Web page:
Lesson Report 2/4 – Kelsey on Audio

I DID IT! I DID IT! I DID IT! Today, Audio and I jumped my first course in over a year. And it may not have been the prettiest or well executed course, but you know what? I got out there and fucking did it. And I am proud of myself for not going off course, not falling off, and actually remembering to breathe. It felt so incredible to ride the course and be back in my element. I even got to jump the roll top and the brick wall. I jumped every damn fence inside the arena. After weeks of watching girls younger than me get around 3’6″ courses, I happily putzed around my little 2’3″ eight jumps with the most focus and concentration I’ve exhibited in literally months.

This weekend has the barn rolling up to the local show grounds for an unrated schooling show, so this is show prep week. Megan told me when I entered the arena today that today was going to run similar to a show. Warm up was basic and limited and mostly on my own, which in its own way is highly educational. It teaches you to prioritize and challenges you to think about your horse’s muscles as well as preparation for the show ring. Sure, it would be nice to school that scary jump ten times, but before you even get there, you need a horse to be warm and ready for any kind of hard work like that. So I love it when a trainer trusts me enough to warm my own horse up. Megan did test us a bit when I cantered. My working out has at the very least paid off so I have endurance now! I made it through two laps of canter, a lead change, more canter, and even maintained a great posting trot afterwards.

Our warmup jump was also done on my own. I feel like I shed some training wheels today! But rest assured, there are still many more sets. I am by no means ready to just take myself to a horse show. I’m far too mental for that business. We trotted a vertical three times. The first time was okay. The second time, I jumped ahead. And the third one was great. So then we moved on to a canter approach to the warm up jump. Megan said to count out strides, but I kind of forgot to… I’m only human!

Our course was full of turns. It was so fun. Hanger jump to single in the center of the arena, outside line four strides, rollback to the inside single gate, outside bending line, and rollback to the inside single. Audio, of course, did everything perfectly. It’s so nice to be on such a well schooled horse because it makes it very clear when I make mistakes without getting too hurt. Audio has been there and done that. So a little course like this is kid stuff to him. It’s very comforting to have a confident partner. Our first run through this course was a little manic. I kept rushing everything, and before the bending line, I completely spaced out and forgot where I was going and had an awful approach to the first of the bending line. We were able to recover, but my mind was rather frazzled and we ended up trotting the final jump. But our second round through the course was much smoother. Audio took care of me, as always. I’ve found that I ride better when I have as few thoughts as possible. It means I interfere less with the horse.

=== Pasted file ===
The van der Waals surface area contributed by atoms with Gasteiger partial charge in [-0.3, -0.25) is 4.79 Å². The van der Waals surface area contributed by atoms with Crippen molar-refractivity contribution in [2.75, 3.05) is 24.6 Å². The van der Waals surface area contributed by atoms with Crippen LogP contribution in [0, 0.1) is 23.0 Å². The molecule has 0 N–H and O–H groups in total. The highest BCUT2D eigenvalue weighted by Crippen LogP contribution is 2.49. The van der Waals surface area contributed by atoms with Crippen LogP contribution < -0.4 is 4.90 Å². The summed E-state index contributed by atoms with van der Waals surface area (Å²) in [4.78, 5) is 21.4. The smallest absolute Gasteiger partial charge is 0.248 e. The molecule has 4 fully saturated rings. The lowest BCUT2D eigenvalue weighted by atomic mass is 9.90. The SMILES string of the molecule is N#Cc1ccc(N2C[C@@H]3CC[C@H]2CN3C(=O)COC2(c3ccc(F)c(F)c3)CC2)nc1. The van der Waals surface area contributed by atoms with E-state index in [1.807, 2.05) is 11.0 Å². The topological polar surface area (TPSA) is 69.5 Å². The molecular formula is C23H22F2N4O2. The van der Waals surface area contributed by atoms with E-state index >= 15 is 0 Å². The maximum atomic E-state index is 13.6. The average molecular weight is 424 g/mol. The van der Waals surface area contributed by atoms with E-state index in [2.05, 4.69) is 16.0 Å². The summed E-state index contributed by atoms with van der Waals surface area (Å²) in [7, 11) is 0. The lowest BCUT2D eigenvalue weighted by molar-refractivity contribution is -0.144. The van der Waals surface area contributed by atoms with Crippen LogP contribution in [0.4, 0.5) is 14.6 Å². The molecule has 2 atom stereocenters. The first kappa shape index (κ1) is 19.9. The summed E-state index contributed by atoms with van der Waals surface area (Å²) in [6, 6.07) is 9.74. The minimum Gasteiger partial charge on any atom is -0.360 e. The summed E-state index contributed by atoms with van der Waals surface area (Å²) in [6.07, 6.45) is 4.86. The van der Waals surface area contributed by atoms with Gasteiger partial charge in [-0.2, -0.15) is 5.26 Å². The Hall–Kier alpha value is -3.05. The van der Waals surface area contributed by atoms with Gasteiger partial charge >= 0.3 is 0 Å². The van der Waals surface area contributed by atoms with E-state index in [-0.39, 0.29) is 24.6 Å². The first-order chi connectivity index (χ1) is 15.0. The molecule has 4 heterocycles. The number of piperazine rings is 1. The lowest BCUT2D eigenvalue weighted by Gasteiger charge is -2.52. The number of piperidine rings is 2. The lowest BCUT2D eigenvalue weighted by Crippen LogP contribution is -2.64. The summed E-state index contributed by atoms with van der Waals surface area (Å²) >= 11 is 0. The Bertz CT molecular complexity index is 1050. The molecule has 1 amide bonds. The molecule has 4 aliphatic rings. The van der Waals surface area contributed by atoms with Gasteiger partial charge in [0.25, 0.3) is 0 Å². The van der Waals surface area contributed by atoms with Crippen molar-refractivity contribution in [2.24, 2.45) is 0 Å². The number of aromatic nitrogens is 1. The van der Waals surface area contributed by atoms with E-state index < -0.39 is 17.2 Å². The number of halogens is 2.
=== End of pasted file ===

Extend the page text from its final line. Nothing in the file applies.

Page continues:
Megan and I had an interesting conversation about that today, actually. I asked about my equitation on the first round of the course. Now, you should know some things about me. I’m not even 5’5″, I have a long torso and short arms and legs, my posture is pretty atrocious, and I have a bad habit of looking downward in all that I do. How does that sound for equitation? Let’s just say that I may be blessed with the knowledge of the sport but most certainly not the natural ability. This means that I will always struggle to equitate well. Megan did, however, inform me that I am extremely capable of staying out of the horse’s way. I am very good at knowing what’s about to happen. I may not see my distance five strides away, but even if the horse does not take off at my distance I can still follow the motion. I don’t catch horses in the mouth. It is a skill, according to Megan, that few people possess. Needless to say, it’s flattering to hear that I’m good at something. It also opens my eyes. That’s why I ride better when I don’t think as much: I’m listening to the horse instead of interfering. That’s my competitive edge. (I should totally be a catch rider, just as soon as I fit in my show clothes again.)

In the mean time, I can’t afford to lease Audio anymore because $8.15 an hour really isn’t as much as I thought. So I’m down to one ride a week, which means a lot more butt kicking at the gym. Any exercise suggestions are welcome. I’m trying so hard to diet to get better results, but it’s tough. Hopefully I can kick it into gear within the next couple weeks and see some results. Seriously. My fat breeches have holes in the thighs and I’m too broke to afford new or even new-to-me breeches. I have a lot of great breeches that fit me when I’m at a healthy weight. They’re calling to me.

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